Overboard Backpack Review: a backpack so waterproof you can go kayaking with it.
Want to know why a dry pack is so much better than a regular waterproof backpack? This is the review for you. Find out why we decided to make sure we could protect all of our valuable electronics, rather than sticking with a traditional backpack. The Overboard Dry Bag is advertised for Kayaking and beach use, but we realised just how useful it could be for travellers heading into a monsoon…
What is a dry bag/dry pack?
If you lived in England, or any other wet country, you probably had an experience as a child where your supposed “waterproof” backpack and yourself got caught out in a storm and your school books got partially destroyed.
These sorts of traumatic childhood events led me to have a massive level of scepticism about any backpack that describes itself as “waterproof”… until now!
As a long term traveller, it’s no longer schoolbooks getting damp that is a concern. I’m more worried about my expensive laptop ending up in the river whilst speeding down the Meekong on a long boat… or my video camera being soaked beyond repair during a monsoon.
So we did some research and ended up purchasing what industry insiders call a “Dry pack” or “Dry Bag”.
The difference between a standard waterproof backpack (waterproof rating 1 & 2) and the dry pack (rating 3 to 5) is that the dry pack is almost completely airtight – I’ve actually inflated it and used it as a pillow.
The Overboard Dry Bag is like a giant zip lock bag but made from tough material. It will also float if dropped in the river – and of course remain dry inside.
How this pack works for a long term traveller, and other benefits.
[captionpix align=”center” theme=”elegant” width=”500″ imgsrc=”https://foodfuntravel.com/wp-content/uploads/2013/03/OB-pack-black.jpg” captiontext=”Our 30 litre Overboard Backpack”]
The 30 litre pack works for us because there are 2 of us. One gets our main pack (70 litre) with all our clothes and non-damageable things in, the other carries the waterproof pack with all of our valuable electronics in. So now you know which one of us to mug… please don’t mug us though!
The 30 litre pack can come through customs as our carry-on baggage.
As a solo traveller it is possibly too small to be your only travel pack, depending on how good you are at travelling light.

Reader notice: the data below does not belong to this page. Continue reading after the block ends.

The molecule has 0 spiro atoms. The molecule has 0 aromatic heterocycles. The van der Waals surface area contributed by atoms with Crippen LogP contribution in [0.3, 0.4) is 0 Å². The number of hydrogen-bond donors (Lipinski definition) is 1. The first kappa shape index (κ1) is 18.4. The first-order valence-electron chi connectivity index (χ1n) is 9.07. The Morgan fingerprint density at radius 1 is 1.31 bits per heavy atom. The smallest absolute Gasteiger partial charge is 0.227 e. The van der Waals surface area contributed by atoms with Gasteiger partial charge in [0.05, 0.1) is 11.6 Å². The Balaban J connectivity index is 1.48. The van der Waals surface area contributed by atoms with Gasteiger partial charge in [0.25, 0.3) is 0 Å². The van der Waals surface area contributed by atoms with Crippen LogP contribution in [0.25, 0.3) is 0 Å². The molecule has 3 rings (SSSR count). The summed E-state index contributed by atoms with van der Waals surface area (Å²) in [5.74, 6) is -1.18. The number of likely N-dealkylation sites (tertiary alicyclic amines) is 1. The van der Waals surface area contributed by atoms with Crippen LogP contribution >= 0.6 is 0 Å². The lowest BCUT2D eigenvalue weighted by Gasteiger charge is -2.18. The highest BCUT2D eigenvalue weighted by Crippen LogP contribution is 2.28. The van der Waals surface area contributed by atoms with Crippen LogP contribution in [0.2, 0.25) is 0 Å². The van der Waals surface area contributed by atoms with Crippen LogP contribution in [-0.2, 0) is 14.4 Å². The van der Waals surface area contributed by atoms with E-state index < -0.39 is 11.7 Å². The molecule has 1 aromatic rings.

- It got its first test in a Singapore monsoon, no problem! We were a LOT wetter than the contents of the bag!
- Reduced chance of pickpocketing. No outside pockets, and no zips makes getting to the contents of the pack more tricky than a traditional bag… it would be pretty obvious if someone had sneaked up behind you and tried to open it.
- Comfortable. Its got decent lumbar support and quality straps.
- Strong. Made from a thick durable material, rather than canvas/fabric.
Check out our Ultimate Packing List to see how this fits in with our packing overall.
There are 2 cons that we have encountered:
- Condensation. It doesn’t let water in… so it doesn’t let water out either. Some cheap fixes for this, on hot sunny days open the pack occasionally to let the condensation out. Also, put some of those little sachets you get in shoeboxes in with your electronics to absorb some of the moisture.
- Quick access. Lacking any exterior pockets (other than the water holder) you have to fully open the pack to get anything and hunt through the whole bag. The process is only mildly more time consuming than zipped bags, and given the other benefits of the pack, its worth it.
Why choose Overboard backpacks?
Its not the only option available in the dry packs category, but we liked the design, the durable material its made of, and it was the best value for money given price to quality.
Prices range from about $80 to $110 depending on colour and capacity. We found our OverBoard Waterproof Backpack on Amazon
for a little cheaper than the official site.
You can also check another review on waterproofbackpackguide.com